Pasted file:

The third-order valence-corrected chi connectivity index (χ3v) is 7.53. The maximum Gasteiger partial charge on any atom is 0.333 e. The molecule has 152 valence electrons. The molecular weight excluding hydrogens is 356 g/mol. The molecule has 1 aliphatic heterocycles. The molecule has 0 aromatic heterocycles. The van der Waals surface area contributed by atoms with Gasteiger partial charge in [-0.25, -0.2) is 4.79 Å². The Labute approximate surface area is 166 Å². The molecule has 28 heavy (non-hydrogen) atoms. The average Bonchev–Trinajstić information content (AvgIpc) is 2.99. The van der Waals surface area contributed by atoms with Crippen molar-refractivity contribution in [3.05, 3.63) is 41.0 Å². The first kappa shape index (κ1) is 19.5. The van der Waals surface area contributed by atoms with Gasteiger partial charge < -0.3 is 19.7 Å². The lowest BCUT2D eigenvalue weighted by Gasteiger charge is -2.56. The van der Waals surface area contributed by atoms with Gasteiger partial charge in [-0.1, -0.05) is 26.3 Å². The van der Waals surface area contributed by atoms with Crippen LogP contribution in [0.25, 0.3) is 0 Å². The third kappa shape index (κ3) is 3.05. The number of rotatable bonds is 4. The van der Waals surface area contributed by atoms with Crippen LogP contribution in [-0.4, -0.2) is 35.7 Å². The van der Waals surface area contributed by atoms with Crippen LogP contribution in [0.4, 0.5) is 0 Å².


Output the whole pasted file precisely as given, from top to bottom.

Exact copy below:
The third-order valence-corrected chi connectivity index (χ3v) is 7.53. The maximum Gasteiger partial charge on any atom is 0.333 e. The molecule has 152 valence electrons. The molecular weight excluding hydrogens is 356 g/mol. The molecule has 1 aliphatic heterocycles. The molecule has 0 aromatic heterocycles. The van der Waals surface area contributed by atoms with Gasteiger partial charge in [-0.25, -0.2) is 4.79 Å². The Labute approximate surface area is 166 Å². The molecule has 28 heavy (non-hydrogen) atoms. The average Bonchev–Trinajstić information content (AvgIpc) is 2.99. The van der Waals surface area contributed by atoms with Crippen molar-refractivity contribution in [3.05, 3.63) is 41.0 Å². The first kappa shape index (κ1) is 19.5. The van der Waals surface area contributed by atoms with Gasteiger partial charge < -0.3 is 19.7 Å². The lowest BCUT2D eigenvalue weighted by Gasteiger charge is -2.56. The van der Waals surface area contributed by atoms with Gasteiger partial charge in [-0.1, -0.05) is 26.3 Å². The van der Waals surface area contributed by atoms with Crippen LogP contribution in [0.25, 0.3) is 0 Å². The third kappa shape index (κ3) is 3.05. The number of rotatable bonds is 4. The van der Waals surface area contributed by atoms with Crippen LogP contribution in [-0.4, -0.2) is 35.7 Å². The van der Waals surface area contributed by atoms with Crippen LogP contribution in [0.4, 0.5) is 0 Å².